New Poll Reveals Americans’ Sleep Habits


If I haven’t had enough sleep, you don’t want to be near me. I’m grumpy, grouchy, irritable and find it hard to focus on tasks. Without sleep, my brain doesn’t seem to want to function, so I’m left feeling useless as well as tired. 

Did I mention I’m the working mother of a toddler? I don’t ever get enough sleep! While I’ve found ways to deal with my morning maladies (caffeine is a big factor) all I really want is enough good sleep – and it looks like I’m not alone.

According to the National Sleep Foundation’s inaugural Sleep Health Index, forty-five percent of Americans say that poor or insufficient sleep affected their daily activities at least once in the past seven days. The index is a new poll of the general population that aims to track Americans’ sleep behaviors. The NSF hopes it will uncover new insights into Americans’ sleep beliefs, habits, knowledge and disorders and identify areas for improvement in sleep health.

Americans report sleeping seven hours and thirty-six minutes at night on workdays, and around forty minutes longer on weekends. Despite this range being within the recommended range for sleep, thirty-five percent of Americans report that their sleep quality was “poor” or “only fair.”

There was a strong correlation between sleep quality and overall health. Sixty-seven percent of those with less than good sleep quality also rated themselves as having “poor” or “only fair” health. Low satisfaction with life and higher stress levels were also related to lower sleep quality. The groups that reported the lowest sleep quality were those in low-income households or with less than a high school education.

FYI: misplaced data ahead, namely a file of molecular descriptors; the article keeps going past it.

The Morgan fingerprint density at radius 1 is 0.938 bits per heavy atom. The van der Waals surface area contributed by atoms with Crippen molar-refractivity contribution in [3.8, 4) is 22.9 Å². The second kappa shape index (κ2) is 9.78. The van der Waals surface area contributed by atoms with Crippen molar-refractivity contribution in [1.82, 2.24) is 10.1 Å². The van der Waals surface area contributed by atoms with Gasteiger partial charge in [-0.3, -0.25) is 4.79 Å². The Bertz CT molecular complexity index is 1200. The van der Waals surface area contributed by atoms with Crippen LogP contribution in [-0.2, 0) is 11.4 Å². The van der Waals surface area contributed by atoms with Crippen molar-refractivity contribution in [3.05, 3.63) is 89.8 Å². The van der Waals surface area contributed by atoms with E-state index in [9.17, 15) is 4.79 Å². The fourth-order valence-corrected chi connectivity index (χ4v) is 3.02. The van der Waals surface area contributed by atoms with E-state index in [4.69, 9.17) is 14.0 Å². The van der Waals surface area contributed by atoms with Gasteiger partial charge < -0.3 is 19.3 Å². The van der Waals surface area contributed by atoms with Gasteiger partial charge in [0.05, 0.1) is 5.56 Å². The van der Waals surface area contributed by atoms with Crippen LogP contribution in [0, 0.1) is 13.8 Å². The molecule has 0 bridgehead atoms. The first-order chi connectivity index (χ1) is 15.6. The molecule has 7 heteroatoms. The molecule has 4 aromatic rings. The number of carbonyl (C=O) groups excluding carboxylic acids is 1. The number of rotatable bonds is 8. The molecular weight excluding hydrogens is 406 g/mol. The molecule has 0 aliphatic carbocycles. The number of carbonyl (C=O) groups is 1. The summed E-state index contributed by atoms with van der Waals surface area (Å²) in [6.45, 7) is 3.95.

There were also gender divides in the findings. Women are more likely to report insomnia, while men are more likely to admit that they snore. Despite reporting similar sleep times, twenty-four percent of women say they have woken feeling rested zero of the past seven days, compared to sixteen percent of men.

A little over eleven percent of the population had been diagnosed with sleep apnea. Since the NSF estimates twenty-five percent of Americans have the condition, this suggests that more than half of Americans with sleep apnea are undiagnosed. 

Most respondents reported napping at least once during the seven days, suggesting that Americans may need more nighttime sleep. 

If you’re having trouble sleeping, see your chiropractor or a doctor. You deserve to feel well-rested after a full night’s sleep. 

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Used under Creative Commons Licensing courtesy of Megane Callewaert

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